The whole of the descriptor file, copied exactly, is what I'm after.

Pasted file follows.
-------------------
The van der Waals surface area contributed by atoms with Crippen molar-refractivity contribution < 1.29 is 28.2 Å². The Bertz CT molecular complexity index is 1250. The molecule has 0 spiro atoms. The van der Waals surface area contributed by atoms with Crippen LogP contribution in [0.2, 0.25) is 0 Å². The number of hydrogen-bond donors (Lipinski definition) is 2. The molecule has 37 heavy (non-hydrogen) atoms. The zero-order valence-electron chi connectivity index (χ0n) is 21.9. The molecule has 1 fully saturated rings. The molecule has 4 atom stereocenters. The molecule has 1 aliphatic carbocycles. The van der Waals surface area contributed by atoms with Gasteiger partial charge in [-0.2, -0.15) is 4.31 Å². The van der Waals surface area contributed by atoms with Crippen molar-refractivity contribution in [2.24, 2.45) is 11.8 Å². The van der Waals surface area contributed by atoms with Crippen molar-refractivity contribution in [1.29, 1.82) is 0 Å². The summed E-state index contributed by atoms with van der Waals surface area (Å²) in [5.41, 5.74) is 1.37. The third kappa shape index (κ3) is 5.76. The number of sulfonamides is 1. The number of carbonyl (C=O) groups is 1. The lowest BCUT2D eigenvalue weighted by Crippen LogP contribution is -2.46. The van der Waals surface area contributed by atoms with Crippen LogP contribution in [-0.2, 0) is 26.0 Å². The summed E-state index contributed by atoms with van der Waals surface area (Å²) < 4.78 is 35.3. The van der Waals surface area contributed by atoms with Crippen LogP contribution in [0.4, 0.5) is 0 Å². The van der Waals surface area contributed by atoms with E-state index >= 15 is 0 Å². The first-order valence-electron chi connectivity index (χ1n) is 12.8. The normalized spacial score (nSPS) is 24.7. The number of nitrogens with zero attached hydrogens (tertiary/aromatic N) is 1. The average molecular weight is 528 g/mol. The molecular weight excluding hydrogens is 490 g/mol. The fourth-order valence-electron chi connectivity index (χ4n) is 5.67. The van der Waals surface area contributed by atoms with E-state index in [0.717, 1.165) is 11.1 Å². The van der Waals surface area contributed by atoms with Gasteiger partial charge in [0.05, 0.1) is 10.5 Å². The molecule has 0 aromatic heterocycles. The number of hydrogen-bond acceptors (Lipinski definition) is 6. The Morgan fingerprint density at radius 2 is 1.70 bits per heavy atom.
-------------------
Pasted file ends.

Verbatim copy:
The van der Waals surface area contributed by atoms with Crippen molar-refractivity contribution < 1.29 is 28.2 Å². The Bertz CT molecular complexity index is 1250. The molecule has 0 spiro atoms. The van der Waals surface area contributed by atoms with Crippen LogP contribution in [0.2, 0.25) is 0 Å². The number of hydrogen-bond donors (Lipinski definition) is 2. The molecule has 37 heavy (non-hydrogen) atoms. The zero-order valence-electron chi connectivity index (χ0n) is 21.9. The molecule has 1 fully saturated rings. The molecule has 4 atom stereocenters. The molecule has 1 aliphatic carbocycles. The van der Waals surface area contributed by atoms with Gasteiger partial charge in [-0.2, -0.15) is 4.31 Å². The van der Waals surface area contributed by atoms with Crippen molar-refractivity contribution in [2.24, 2.45) is 11.8 Å². The van der Waals surface area contributed by atoms with Crippen molar-refractivity contribution in [1.29, 1.82) is 0 Å². The summed E-state index contributed by atoms with van der Waals surface area (Å²) in [5.41, 5.74) is 1.37. The third kappa shape index (κ3) is 5.76. The number of sulfonamides is 1. The number of carbonyl (C=O) groups is 1. The lowest BCUT2D eigenvalue weighted by Crippen LogP contribution is -2.46. The van der Waals surface area contributed by atoms with Crippen LogP contribution in [-0.2, 0) is 26.0 Å². The summed E-state index contributed by atoms with van der Waals surface area (Å²) < 4.78 is 35.3. The van der Waals surface area contributed by atoms with Crippen LogP contribution in [0.4, 0.5) is 0 Å². The van der Waals surface area contributed by atoms with E-state index >= 15 is 0 Å². The first-order valence-electron chi connectivity index (χ1n) is 12.8. The normalized spacial score (nSPS) is 24.7. The number of nitrogens with zero attached hydrogens (tertiary/aromatic N) is 1. The average molecular weight is 528 g/mol. The molecular weight excluding hydrogens is 490 g/mol. The fourth-order valence-electron chi connectivity index (χ4n) is 5.67. The van der Waals surface area contributed by atoms with E-state index in [0.717, 1.165) is 11.1 Å². The van der Waals surface area contributed by atoms with Gasteiger partial charge in [0.05, 0.1) is 10.5 Å². The molecule has 0 aromatic heterocycles. The number of hydrogen-bond acceptors (Lipinski definition) is 6. The Morgan fingerprint density at radius 2 is 1.70 bits per heavy atom.